"for line in…" results in UnicodeDecodeError: 'utf-8' codec can't decode byte


Here is my code,

for line in open('u.item'):
# Read each line

Whenever I run this code it gives the following error:

UnicodeDecodeError: ‘utf-8’ codec can’t decode byte 0xe9 in position 2892: invalid continuation byte

I tried to solve this and add an extra parameter in open(). The code looks like:

for line in open('u.item', encoding='utf-8'):
# Read each line

But again it gives the same error. What should I do then?

Asked By: SujitS



Your file doesn’t actually contain UTF-8 encoded data; it contains some other encoding. Figure out what that encoding is and use it in the open call.

In Windows-1252 encoding, for example, the 0xe9 would be the character é.

Answered By: Mark Ransom

As suggested by Mark Ransom, I found the right encoding for that problem. The encoding was "ISO-8859-1", so replacing open("u.item", encoding="utf-8") with open('u.item', encoding = "ISO-8859-1") will solve the problem.

Answered By: SujitS

This is an example for converting a CSV file in Python 3:

    inputReader = csv.reader(open(argv[1], encoding='ISO-8859-1'), delimiter=',',quotechar='"')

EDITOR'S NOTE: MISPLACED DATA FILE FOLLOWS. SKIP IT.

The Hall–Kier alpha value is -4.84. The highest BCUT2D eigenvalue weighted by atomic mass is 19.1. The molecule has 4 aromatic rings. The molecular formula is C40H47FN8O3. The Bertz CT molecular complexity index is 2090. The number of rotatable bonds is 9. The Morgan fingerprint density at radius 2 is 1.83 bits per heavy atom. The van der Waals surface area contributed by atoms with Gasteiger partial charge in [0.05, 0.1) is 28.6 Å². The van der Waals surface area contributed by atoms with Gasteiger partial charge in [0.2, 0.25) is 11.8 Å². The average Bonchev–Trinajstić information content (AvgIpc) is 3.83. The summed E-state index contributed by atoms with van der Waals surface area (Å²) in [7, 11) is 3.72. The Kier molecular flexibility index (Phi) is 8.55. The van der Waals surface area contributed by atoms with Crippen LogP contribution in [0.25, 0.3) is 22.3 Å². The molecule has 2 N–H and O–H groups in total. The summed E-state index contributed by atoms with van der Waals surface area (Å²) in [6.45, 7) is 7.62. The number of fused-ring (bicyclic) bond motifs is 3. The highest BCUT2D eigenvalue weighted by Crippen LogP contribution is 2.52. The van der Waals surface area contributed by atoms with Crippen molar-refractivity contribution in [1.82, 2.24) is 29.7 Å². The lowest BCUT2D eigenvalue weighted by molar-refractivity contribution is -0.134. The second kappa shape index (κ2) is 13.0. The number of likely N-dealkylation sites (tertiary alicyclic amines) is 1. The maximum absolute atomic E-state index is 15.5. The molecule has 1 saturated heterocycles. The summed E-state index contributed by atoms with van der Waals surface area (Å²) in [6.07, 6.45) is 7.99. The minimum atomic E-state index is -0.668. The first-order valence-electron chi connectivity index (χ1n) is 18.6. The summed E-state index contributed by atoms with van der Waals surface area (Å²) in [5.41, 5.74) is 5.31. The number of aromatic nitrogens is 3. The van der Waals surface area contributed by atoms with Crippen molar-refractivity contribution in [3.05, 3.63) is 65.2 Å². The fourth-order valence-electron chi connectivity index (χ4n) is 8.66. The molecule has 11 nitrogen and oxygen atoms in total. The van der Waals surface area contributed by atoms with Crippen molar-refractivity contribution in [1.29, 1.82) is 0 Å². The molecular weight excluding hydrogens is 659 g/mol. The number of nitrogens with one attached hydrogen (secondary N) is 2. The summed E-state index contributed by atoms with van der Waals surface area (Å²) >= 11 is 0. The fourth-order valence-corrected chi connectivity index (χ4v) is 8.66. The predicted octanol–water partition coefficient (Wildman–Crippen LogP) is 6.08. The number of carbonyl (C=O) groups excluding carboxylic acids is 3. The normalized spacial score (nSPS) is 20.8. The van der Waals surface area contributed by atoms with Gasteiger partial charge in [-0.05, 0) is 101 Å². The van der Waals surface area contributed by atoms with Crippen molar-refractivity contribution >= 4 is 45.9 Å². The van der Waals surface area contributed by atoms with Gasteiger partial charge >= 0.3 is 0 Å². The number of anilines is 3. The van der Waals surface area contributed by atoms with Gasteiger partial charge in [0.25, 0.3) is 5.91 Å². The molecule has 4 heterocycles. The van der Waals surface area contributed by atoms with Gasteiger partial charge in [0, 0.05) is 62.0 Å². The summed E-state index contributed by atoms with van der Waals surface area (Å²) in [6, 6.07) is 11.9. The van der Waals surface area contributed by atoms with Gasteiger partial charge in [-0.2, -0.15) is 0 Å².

except IOError:
Answered By: user6832484

Try this to read using Pandas:

pd.read_csv('u.item', sep='|', names=m_cols, encoding='latin-1')
Answered By: Shashank

If you are using Python 2, the following will be the solution:

import io
for line in io.open("u.item", encoding="ISO-8859-1"):
    # Do something

Because the encoding parameter doesn’t work with open(), you will be getting the following error:

TypeError: ‘encoding’ is an invalid keyword argument for this function

Answered By: Jeril

The following also worked for me. ISO 8859-1 is going to save a lot, mainly if using Speech Recognition APIs.


file = open('../Resources/' + filename, 'r', encoding="ISO-8859-1")
Answered By: Ryoji Kuwae Neto

Sometimes when using open(filepath) in which filepath actually is not a file would get the same error, so firstly make sure the file you’re trying to open exists:

import os
assert os.path.isfile(filepath)
Answered By: xtluo

You could resolve the problem with:

for line in open(your_file_path, 'rb'):

‘rb’ is reading the file in binary mode. Read more here.

Answered By: Ozcar Nguyen

This works:

open('filename', encoding='latin-1')